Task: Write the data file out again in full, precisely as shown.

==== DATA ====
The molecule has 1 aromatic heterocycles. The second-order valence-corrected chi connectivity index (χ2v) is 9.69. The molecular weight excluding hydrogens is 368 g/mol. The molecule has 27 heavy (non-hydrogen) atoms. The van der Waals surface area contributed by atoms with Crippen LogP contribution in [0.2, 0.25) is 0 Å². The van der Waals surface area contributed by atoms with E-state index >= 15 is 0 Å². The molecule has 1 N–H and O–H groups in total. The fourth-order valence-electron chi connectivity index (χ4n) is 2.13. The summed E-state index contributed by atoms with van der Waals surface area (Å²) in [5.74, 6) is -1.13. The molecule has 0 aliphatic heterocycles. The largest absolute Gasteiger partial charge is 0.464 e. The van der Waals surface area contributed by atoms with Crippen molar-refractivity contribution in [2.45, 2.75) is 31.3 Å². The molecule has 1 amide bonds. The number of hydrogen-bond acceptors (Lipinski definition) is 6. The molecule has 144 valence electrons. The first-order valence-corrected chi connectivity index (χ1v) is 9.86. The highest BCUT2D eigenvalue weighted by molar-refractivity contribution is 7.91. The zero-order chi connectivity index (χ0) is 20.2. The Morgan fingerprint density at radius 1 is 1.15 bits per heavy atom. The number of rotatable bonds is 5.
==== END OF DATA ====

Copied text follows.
The molecule has 1 aromatic heterocycles. The second-order valence-corrected chi connectivity index (χ2v) is 9.69. The molecular weight excluding hydrogens is 368 g/mol. The molecule has 27 heavy (non-hydrogen) atoms. The van der Waals surface area contributed by atoms with Crippen LogP contribution in [0.2, 0.25) is 0 Å². The van der Waals surface area contributed by atoms with E-state index >= 15 is 0 Å². The molecule has 1 N–H and O–H groups in total. The fourth-order valence-electron chi connectivity index (χ4n) is 2.13. The summed E-state index contributed by atoms with van der Waals surface area (Å²) in [5.74, 6) is -1.13. The molecule has 0 aliphatic heterocycles. The largest absolute Gasteiger partial charge is 0.464 e. The van der Waals surface area contributed by atoms with Crippen molar-refractivity contribution in [2.45, 2.75) is 31.3 Å². The molecule has 1 amide bonds. The number of hydrogen-bond acceptors (Lipinski definition) is 6. The molecule has 144 valence electrons. The first-order valence-corrected chi connectivity index (χ1v) is 9.86. The highest BCUT2D eigenvalue weighted by molar-refractivity contribution is 7.91. The zero-order chi connectivity index (χ0) is 20.2. The Morgan fingerprint density at radius 1 is 1.15 bits per heavy atom. The number of rotatable bonds is 5.